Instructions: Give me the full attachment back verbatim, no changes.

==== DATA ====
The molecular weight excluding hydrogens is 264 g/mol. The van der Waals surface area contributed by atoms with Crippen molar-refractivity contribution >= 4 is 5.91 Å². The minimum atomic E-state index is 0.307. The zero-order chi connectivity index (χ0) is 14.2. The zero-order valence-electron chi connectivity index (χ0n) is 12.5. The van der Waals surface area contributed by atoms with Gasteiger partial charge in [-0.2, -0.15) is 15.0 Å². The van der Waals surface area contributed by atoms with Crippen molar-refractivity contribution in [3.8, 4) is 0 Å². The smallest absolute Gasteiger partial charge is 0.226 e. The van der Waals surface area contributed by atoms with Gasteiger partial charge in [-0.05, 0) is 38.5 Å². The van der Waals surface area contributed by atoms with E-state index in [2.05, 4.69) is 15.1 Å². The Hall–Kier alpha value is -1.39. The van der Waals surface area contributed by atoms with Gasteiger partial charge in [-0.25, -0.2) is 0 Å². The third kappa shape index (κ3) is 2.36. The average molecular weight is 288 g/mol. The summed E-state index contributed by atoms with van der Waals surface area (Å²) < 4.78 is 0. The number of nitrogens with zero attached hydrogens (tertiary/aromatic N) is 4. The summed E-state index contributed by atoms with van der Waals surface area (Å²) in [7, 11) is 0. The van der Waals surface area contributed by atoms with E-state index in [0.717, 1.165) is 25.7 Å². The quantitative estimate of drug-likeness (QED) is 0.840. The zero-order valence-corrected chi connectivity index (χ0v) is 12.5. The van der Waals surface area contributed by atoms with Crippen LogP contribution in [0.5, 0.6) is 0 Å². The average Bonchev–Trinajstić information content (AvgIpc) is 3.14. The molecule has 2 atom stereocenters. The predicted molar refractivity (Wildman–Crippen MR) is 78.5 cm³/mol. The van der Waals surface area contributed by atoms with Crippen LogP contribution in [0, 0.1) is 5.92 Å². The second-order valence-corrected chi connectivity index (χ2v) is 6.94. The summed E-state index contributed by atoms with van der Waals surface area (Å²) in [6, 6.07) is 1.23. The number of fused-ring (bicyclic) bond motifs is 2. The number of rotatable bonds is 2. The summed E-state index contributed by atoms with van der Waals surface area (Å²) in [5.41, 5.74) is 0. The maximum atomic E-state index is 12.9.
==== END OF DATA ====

The molecular weight excluding hydrogens is 264 g/mol. The van der Waals surface area contributed by atoms with Crippen molar-refractivity contribution >= 4 is 5.91 Å². The minimum atomic E-state index is 0.307. The zero-order chi connectivity index (χ0) is 14.2. The zero-order valence-electron chi connectivity index (χ0n) is 12.5. The van der Waals surface area contributed by atoms with Gasteiger partial charge in [-0.2, -0.15) is 15.0 Å². The van der Waals surface area contributed by atoms with Crippen molar-refractivity contribution in [3.8, 4) is 0 Å². The smallest absolute Gasteiger partial charge is 0.226 e. The van der Waals surface area contributed by atoms with Gasteiger partial charge in [-0.05, 0) is 38.5 Å². The van der Waals surface area contributed by atoms with E-state index in [2.05, 4.69) is 15.1 Å². The Hall–Kier alpha value is -1.39. The van der Waals surface area contributed by atoms with Gasteiger partial charge in [-0.25, -0.2) is 0 Å². The third kappa shape index (κ3) is 2.36. The average molecular weight is 288 g/mol. The summed E-state index contributed by atoms with van der Waals surface area (Å²) < 4.78 is 0. The number of nitrogens with zero attached hydrogens (tertiary/aromatic N) is 4. The summed E-state index contributed by atoms with van der Waals surface area (Å²) in [7, 11) is 0. The van der Waals surface area contributed by atoms with E-state index in [0.717, 1.165) is 25.7 Å². The quantitative estimate of drug-likeness (QED) is 0.840. The zero-order valence-corrected chi connectivity index (χ0v) is 12.5. The van der Waals surface area contributed by atoms with Crippen LogP contribution in [0.5, 0.6) is 0 Å². The average Bonchev–Trinajstić information content (AvgIpc) is 3.14. The molecule has 2 atom stereocenters. The predicted molar refractivity (Wildman–Crippen MR) is 78.5 cm³/mol. The van der Waals surface area contributed by atoms with Crippen LogP contribution in [0, 0.1) is 5.92 Å². The second-order valence-corrected chi connectivity index (χ2v) is 6.94. The summed E-state index contributed by atoms with van der Waals surface area (Å²) in [6, 6.07) is 1.23. The number of fused-ring (bicyclic) bond motifs is 2. The number of rotatable bonds is 2. The summed E-state index contributed by atoms with van der Waals surface area (Å²) in [5.41, 5.74) is 0. The maximum atomic E-state index is 12.9.